What Caused the South Fork Dam Failure?

South Fork Fishing and Hunting Club
The South Fork Fishing and Hunting Club is believed to be the cause of the dam’s failure.

David Brossard / flickr – License

Generally, to date, the South Fork Fishing and Hunting Club is seen as the cause of the dam’s failure. The owners of the club made changes to the dam for the enjoyment of their private members.

Although the club regularly maintained the dam, they still made some risky changes. To prevent the pricey fish from eluding capture, fish screens were constructed across the spillway. The club owners also removed a small portion of the dam, lowering it to allow more than one carriage to travel the path to the clubhouse, leaving the dam only a few feet above the spillway. Rustic cottages were also erected close to the relief pipes and valves that managed the water level and spill-off from the original dam. The club never erected the drainage pipes again, preventing the reservoir from being drained. Because of all these modifications and some more, the leaks from the dam became worse.

Apart from several modifications, the club management also ignored warnings from concerned citizens of Johnstown. Daniel Morrell, one of Johnstown’s most well-known civic leaders, even had the dam inspected and wrote to the club pointing out significant faults, including the lack of a proper water outflow, but his objections were simply rejected. 

South Fork, Mineral Point, Woodvale, and East Conemaugh were utterly destroyed by the torrent of 4.8 billion gallons of water (a little over 20 million tons) and debris in just 10 minutes. The mass of wreckage was a wave 45 feet tall, over a half mile wide, and moving at 40 miles per hour by the time the roaring waters hit Johnstown.

The Aftermath of the South Fork Dam Failure

Ruins of houses after the Johnstown Flood, of May 31, 1889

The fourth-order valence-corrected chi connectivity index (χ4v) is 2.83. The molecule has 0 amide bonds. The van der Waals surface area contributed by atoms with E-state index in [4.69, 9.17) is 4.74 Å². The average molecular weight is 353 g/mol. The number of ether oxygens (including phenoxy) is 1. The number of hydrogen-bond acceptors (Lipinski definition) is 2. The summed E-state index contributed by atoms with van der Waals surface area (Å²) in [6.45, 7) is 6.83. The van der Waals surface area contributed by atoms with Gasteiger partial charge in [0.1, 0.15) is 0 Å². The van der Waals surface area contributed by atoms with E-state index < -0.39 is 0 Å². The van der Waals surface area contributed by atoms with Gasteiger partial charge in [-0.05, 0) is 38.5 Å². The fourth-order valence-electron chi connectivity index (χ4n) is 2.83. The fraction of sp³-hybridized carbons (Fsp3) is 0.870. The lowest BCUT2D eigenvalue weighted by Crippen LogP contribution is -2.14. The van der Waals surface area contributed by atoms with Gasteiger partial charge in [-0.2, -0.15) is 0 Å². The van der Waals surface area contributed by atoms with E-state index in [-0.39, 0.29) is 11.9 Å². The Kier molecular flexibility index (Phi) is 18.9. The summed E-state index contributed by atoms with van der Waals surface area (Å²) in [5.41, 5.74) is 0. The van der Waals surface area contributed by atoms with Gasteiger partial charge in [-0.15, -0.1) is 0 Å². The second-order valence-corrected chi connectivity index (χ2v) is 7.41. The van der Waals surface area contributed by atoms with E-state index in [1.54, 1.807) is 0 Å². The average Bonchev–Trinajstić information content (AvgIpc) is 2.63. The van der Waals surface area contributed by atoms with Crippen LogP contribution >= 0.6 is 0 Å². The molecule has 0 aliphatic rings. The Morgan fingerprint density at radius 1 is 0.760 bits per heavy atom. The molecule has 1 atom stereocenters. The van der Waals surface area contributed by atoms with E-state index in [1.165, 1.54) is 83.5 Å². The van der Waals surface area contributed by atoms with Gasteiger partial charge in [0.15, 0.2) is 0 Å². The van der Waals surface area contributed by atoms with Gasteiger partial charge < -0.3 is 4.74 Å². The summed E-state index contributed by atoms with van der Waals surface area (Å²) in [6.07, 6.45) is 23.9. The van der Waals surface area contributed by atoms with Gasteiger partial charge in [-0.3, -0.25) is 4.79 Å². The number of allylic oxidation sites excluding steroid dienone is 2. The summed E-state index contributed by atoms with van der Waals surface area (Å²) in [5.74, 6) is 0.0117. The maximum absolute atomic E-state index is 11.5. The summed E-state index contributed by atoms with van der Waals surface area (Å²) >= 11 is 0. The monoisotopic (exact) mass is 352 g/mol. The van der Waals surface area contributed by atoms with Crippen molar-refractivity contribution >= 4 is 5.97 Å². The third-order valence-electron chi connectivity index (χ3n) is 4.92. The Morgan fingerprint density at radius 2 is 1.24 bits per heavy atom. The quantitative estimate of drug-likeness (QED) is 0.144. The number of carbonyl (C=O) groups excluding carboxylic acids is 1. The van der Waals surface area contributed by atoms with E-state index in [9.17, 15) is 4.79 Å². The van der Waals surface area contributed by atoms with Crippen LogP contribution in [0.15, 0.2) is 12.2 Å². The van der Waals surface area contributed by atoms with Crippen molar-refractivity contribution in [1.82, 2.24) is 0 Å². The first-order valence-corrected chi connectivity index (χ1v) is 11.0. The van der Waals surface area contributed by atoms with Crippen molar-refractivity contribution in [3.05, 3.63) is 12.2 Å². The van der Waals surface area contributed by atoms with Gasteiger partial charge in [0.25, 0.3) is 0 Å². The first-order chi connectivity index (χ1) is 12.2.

The Johnstown flood of 1889 killed 2,209 people.

Everett Collection/Shutterstock.com

Due to the early summer season, only a few members were present when the dam broke on May 31, 1889. They left immediately after the incident, and the club members kept quiet about the tragedy. A small group of outraged flood survivors approached the club and broke into several of the buildings, shattering windows and trashing furniture, although there was minimal structural damage. The club donated blankets to the survivors of the flood in the immediate aftermath of the disaster, a few club members participated in relief committees, and many of the club members made donations to the relief fund, some of which were as large as $10,000.

Hundreds of journalists flocked to the city to cover the deadliest natural disaster in American history as the floods started to recede. They had a tally that showed that the flood had killed 2,209 people and destroyed four acres of downtown Johnstown. The city was gradually rebuilt in the days and months that followed. More relief came from people across the country who sent food, clothes, and money, and also from the recently formed American Red Cross that arrived to provide medical assistance, emergency shelter, and supplies.